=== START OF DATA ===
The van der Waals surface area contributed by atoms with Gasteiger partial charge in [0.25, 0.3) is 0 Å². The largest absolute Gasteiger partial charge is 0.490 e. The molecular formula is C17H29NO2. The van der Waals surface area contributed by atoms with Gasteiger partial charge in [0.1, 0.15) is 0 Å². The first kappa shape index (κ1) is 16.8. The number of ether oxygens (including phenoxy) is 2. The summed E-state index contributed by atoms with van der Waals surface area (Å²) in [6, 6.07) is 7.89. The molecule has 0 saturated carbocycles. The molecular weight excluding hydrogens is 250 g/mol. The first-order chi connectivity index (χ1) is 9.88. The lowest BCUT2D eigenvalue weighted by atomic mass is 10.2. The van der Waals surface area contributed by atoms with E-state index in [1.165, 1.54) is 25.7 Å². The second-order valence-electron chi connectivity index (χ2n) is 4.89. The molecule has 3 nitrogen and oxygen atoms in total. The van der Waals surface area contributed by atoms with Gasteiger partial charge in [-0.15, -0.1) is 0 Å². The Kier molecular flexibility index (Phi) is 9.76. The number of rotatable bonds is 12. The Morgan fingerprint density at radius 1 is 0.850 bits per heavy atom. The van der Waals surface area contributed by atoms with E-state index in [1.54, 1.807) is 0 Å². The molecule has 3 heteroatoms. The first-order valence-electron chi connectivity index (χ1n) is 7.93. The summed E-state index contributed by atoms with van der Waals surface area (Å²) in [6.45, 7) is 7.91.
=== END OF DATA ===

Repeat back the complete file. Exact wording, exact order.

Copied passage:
The van der Waals surface area contributed by atoms with Gasteiger partial charge in [0.25, 0.3) is 0 Å². The largest absolute Gasteiger partial charge is 0.490 e. The molecular formula is C17H29NO2. The van der Waals surface area contributed by atoms with Gasteiger partial charge in [0.1, 0.15) is 0 Å². The first kappa shape index (κ1) is 16.8. The number of ether oxygens (including phenoxy) is 2. The summed E-state index contributed by atoms with van der Waals surface area (Å²) in [6, 6.07) is 7.89. The molecule has 0 saturated carbocycles. The molecular weight excluding hydrogens is 250 g/mol. The first-order chi connectivity index (χ1) is 9.88. The lowest BCUT2D eigenvalue weighted by atomic mass is 10.2. The van der Waals surface area contributed by atoms with E-state index in [1.165, 1.54) is 25.7 Å². The second-order valence-electron chi connectivity index (χ2n) is 4.89. The molecule has 3 nitrogen and oxygen atoms in total. The van der Waals surface area contributed by atoms with Gasteiger partial charge in [-0.15, -0.1) is 0 Å². The Kier molecular flexibility index (Phi) is 9.76. The number of rotatable bonds is 12. The Morgan fingerprint density at radius 1 is 0.850 bits per heavy atom. The van der Waals surface area contributed by atoms with E-state index in [1.54, 1.807) is 0 Å². The molecule has 3 heteroatoms. The first-order valence-electron chi connectivity index (χ1n) is 7.93. The summed E-state index contributed by atoms with van der Waals surface area (Å²) in [6.45, 7) is 7.91.